How to describe the beauty of the streets to you! — the fantastic splendour; the variety of the houses, and archways, and hanging roofs, and balconies, and porches; the delightful accidents of light and shade which chequer them: the noise, the bustle, the brilliancy of the crowd; the interminable vast bazaars with their barbaric splendour. There is a fortune to be made for painters in Cairo, and materials for a whole Academy of them. I never saw such a variety of architecture, of life, of picturesqueness, of brilliant colour, and light and shade. There is a picture in every street, and at every bazaar stall. Some of these our celebrated water-colour painter, Mr. Lewis, has produced with admirable truth and exceeding minuteness and beauty; but there is room for a hundred to follow him; and should any artist (by some rare occurrence) read this, who has leisure, and wants to break new ground, let him take heart, and try a winter in Cairo, where there is the finest climate and the best subjects for his pencil.

A series of studies of negroes alone would form a picturebook, delightfully grotesque. Mounting my donkey today, I took a ride to the desolate noble old buildings outside the city, known as the Tombs of the Caliphs. Every one of these edifices, with their domes, and courts, and minarets, is strange and beautiful. In one of them there was an encampment of negro slaves newly arrived: some scores of them were huddled against the sunny wall; two or three of their masters lounged about the court, or lay smoking upon carpets. There was one of these fellows, a straight-nosed ebony-faced Abyssinian, with an expression of such sinister good-humour in his handsome face as would form a perfect type of villany. He sat leering at me, over his carpet, as I endeavoured to get a sketch of that incarnate rascality. “Give me some money,” said the fellow. “I know what you are about. You will sell my picture for money when you get back to Europe; let me have some of it now!” But the very rude and humble designer was quite unable to depict such a consummation and perfection of roguery; so flung him a cigar, which he began to smoke, grinning at the giver. I requested the interpreter to inform him, by way of assurance of my disinterestedness, that his face was a great deal too ugly to be popular in Europe, and that was the particular reason why I had selected it.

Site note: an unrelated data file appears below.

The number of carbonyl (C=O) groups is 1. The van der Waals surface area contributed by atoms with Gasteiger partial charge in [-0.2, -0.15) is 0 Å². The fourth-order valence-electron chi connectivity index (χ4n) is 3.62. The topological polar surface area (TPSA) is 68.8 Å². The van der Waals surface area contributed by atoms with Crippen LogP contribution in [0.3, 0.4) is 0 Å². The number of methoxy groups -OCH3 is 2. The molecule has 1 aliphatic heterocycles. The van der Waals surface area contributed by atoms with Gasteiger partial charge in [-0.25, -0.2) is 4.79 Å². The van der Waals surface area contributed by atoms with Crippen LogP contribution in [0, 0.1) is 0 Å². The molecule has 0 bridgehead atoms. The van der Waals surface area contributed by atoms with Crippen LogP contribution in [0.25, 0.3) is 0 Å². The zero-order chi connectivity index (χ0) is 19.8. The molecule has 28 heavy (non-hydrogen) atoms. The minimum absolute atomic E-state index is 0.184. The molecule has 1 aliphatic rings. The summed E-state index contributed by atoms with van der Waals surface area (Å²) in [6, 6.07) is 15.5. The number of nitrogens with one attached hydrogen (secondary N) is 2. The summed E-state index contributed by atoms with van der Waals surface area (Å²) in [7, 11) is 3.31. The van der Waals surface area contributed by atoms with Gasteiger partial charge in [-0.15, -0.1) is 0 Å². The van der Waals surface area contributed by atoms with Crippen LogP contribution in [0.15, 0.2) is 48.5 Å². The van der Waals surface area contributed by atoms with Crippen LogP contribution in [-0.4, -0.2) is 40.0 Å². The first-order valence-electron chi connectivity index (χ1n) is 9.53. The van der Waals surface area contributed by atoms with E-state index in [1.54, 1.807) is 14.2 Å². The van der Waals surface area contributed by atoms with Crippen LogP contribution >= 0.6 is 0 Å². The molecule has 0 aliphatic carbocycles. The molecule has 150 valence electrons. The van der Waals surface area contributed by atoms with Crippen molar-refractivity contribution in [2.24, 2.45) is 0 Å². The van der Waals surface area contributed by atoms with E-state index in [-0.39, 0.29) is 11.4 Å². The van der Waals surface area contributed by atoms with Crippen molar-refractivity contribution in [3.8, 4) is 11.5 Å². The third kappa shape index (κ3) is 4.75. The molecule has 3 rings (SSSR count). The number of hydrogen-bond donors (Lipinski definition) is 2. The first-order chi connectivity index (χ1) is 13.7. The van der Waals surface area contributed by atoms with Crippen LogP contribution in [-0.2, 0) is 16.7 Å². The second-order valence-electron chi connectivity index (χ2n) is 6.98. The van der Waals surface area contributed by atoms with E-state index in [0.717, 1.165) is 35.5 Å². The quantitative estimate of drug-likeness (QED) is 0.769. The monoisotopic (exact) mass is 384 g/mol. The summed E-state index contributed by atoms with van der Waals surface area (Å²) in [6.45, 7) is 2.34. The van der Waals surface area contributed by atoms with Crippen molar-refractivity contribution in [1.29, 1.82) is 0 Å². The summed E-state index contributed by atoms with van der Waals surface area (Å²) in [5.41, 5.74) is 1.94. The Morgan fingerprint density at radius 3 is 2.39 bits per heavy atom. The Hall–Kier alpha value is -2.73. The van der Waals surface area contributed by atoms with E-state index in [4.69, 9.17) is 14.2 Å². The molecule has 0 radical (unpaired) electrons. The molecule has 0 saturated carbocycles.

Then one of his companions got up and showed us his black cattle. The male slaves were chiefly lads, and the women young, well formed, and abominably hideous. The dealer pulled her blanket off one of them, and bade her stand up, which she did with a great deal of shuddering modesty. She was coal black, her lips were the size of sausages, her eyes large and good-humoured; the hair or wool on this young person’s head was curled and greased into a thousand filthy little ringlets. She was evidently the beauty of the flock.

They are not unhappy: they look to being bought, as many a spinster looks to an establishment in England; once in a family they are kindly treated and well clothed, and fatten, and are the merriest people of the whole community. These were of a much more savage sort than the slaves I had seen in the horrible market at Constantinople, where I recollect the following young creature — [illustration] (indeed it is a very fair likeness of her) whilst I was looking at her and forming pathetic conjectures regarding her fate — smiling very good-humouredly, and bidding the interpreter ask me to buy her for twenty pounds.

From these Tombs of the Caliphs the Desert is before you. It comes up to the walls of the city, and stops at some gardens which spring up all of a sudden at its edge. You can see the first Station-house on the Suez Road; and so from distance-point to point, could ride thither alone without a guide.

Asinus trotted gallantly into this desert for the space of a quarter of an hour. There we were (taking care to keep our back to the city walls), in the real actual desert: mounds upon mounds of sand, stretching away as far as the eye can see, until the dreary prospect fades away in the yellow horizon! I had formed a finer idea of it out of “Eothen.” Perhaps in a simoom it may look more awful. The only adventure that befell in this romantic place was that Asinus’s legs went deep into a hole: whereupon his rider went over his head, and bit the sand, and measured his length there; and upon this hint rose up, and rode home again. No doubt one should have gone out for a couple of days’ march — as it was, the desert did not seem to me sublime, only UNCOMFORTABLE.